By Al Cross
Institute for Rural Journalism and Community Issues
When my former assistant Amy Wilson told me last year she was headed back to the Orange County Register, and informed me of the goings-on there, I said, "It sounds like America's largest community newspaper." A few days ago Rory Carroll of The Guardian wrote in his report on the Register, "Staff call it America's biggest community newspaper."
The reasons Rory suggested were different than mine, but they are complementary, and all may be necessary for our near-identical appellations to be true -- and for Aaron Kushner and Eric Spitz, owners of the Register for one year now, to be successful.
The staff's description of the paper was embedded in this Guardian passage: " . . . the key is local news, especially topics such as faith, schools, sports, food and crime. It has about 30 photographers, including trainees. . . . It runs 175 weekly reports, with colour photos, of high school sports – everything, girls and boys, football, baseball, basketball, hockey, tennis. A separate section covers high school arts. The paper also offered full subscribers a 'golden envelope' allowing them to donate $100 of advertising to their favourite charity."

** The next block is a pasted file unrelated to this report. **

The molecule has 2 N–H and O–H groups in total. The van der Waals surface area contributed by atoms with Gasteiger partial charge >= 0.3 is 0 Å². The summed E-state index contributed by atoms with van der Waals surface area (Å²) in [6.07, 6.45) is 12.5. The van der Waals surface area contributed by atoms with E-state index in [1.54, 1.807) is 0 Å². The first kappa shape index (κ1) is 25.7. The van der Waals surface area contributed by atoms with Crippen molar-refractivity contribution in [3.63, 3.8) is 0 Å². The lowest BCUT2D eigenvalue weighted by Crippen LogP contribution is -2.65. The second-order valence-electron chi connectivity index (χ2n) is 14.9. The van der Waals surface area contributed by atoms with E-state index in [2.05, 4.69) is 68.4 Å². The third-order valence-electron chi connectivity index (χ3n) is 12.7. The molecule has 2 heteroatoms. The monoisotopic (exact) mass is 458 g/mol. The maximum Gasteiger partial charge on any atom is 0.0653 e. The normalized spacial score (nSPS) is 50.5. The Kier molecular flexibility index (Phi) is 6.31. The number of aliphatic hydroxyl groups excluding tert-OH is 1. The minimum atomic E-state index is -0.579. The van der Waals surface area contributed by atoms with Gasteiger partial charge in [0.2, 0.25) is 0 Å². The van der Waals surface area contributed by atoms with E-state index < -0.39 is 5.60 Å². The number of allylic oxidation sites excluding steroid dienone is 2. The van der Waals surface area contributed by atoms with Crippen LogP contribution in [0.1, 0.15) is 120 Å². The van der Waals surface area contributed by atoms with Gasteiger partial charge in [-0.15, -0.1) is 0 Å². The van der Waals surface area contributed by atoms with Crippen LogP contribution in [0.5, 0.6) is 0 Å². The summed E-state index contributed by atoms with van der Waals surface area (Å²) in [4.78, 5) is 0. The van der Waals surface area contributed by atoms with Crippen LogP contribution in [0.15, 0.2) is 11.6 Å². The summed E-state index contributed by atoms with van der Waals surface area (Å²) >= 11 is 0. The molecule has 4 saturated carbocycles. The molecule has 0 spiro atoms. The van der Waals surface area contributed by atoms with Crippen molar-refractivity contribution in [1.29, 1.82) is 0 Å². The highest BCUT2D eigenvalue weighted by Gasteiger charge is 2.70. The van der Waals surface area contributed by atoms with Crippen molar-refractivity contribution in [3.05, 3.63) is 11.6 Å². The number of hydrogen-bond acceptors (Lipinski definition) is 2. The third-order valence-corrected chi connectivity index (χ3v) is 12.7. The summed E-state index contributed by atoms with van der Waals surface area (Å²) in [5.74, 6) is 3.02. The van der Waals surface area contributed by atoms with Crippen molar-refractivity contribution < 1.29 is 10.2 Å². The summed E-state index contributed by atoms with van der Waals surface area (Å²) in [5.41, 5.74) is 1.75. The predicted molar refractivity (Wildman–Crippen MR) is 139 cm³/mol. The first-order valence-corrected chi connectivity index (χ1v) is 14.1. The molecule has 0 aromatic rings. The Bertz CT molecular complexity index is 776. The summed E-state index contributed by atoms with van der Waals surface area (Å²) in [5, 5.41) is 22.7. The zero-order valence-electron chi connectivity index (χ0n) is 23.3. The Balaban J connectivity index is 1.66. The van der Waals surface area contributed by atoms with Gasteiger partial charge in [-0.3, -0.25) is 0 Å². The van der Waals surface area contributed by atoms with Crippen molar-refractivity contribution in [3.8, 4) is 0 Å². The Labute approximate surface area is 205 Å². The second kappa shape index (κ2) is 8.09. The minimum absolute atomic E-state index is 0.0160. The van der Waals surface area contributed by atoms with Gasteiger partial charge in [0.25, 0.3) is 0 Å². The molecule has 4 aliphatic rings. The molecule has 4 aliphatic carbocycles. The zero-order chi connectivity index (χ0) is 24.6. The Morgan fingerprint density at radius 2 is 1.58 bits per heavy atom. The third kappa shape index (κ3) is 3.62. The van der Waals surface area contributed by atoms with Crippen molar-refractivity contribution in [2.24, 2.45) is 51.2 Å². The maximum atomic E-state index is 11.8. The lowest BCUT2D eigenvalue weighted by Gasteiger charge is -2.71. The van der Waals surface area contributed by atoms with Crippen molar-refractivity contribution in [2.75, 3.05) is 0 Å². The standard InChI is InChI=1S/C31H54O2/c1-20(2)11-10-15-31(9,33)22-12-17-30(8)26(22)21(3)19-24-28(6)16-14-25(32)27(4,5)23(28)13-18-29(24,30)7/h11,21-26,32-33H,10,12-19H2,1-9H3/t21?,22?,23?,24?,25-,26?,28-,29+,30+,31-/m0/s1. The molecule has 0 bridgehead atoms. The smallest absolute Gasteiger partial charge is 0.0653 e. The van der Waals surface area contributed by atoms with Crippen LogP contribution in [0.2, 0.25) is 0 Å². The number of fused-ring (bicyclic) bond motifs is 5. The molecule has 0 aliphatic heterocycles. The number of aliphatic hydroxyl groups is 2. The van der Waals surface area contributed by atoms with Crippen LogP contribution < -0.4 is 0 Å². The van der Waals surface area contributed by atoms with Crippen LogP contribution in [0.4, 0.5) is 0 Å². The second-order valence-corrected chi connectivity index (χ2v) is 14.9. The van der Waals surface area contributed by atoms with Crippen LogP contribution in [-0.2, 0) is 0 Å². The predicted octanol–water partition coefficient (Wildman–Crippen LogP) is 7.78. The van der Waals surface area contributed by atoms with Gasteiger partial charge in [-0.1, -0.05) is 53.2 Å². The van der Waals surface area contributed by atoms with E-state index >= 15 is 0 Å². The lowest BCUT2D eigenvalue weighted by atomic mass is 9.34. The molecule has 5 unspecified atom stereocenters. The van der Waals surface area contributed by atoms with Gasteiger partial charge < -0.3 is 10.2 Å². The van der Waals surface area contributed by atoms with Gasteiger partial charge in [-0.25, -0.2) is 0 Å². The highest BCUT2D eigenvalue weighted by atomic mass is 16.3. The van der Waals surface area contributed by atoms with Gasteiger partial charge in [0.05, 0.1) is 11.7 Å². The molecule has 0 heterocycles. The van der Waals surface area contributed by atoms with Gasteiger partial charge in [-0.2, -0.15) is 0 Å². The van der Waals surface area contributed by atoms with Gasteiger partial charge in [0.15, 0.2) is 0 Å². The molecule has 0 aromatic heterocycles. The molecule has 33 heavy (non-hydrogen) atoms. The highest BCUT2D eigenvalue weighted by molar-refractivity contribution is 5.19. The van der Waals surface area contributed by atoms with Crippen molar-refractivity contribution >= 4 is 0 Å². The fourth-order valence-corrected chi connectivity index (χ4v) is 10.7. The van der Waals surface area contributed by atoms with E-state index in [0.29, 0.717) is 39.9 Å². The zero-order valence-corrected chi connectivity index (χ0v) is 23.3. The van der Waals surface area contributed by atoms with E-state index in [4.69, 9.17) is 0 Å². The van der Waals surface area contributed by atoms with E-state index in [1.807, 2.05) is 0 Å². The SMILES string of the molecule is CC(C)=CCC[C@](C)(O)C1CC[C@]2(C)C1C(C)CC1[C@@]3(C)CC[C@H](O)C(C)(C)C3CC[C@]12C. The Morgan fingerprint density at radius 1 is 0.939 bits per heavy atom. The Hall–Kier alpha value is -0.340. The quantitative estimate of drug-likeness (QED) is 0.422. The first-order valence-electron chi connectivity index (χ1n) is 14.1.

My description of the Register (circulation 130,000, Sundays 300,000) is based not only on its local focus, but its strong grip on the local-news franchise in Orange County, a market of 4 million people that gets scant coverage from the Los Angeles TV stations and, probably, the Los Angeles Times. If people in Orange County want a lot of news about Orange County, they pretty much have to read the Register, one of its 28 geographic-based weeklies or, soon, the new daily paper that Kushner and Spitz are planning in Long Beach.
The Register's circumstances probably mean that its bold experiment (doubling the size of its news staff to 360, for example) can't be replicated at most metropolitan papers, but it does demonstrate that market-to-market differences provide opportunities for experimentation and exploitation -- and that the skills of community journalism can serve large newspapers, too. For the rest of Rory's story, click here.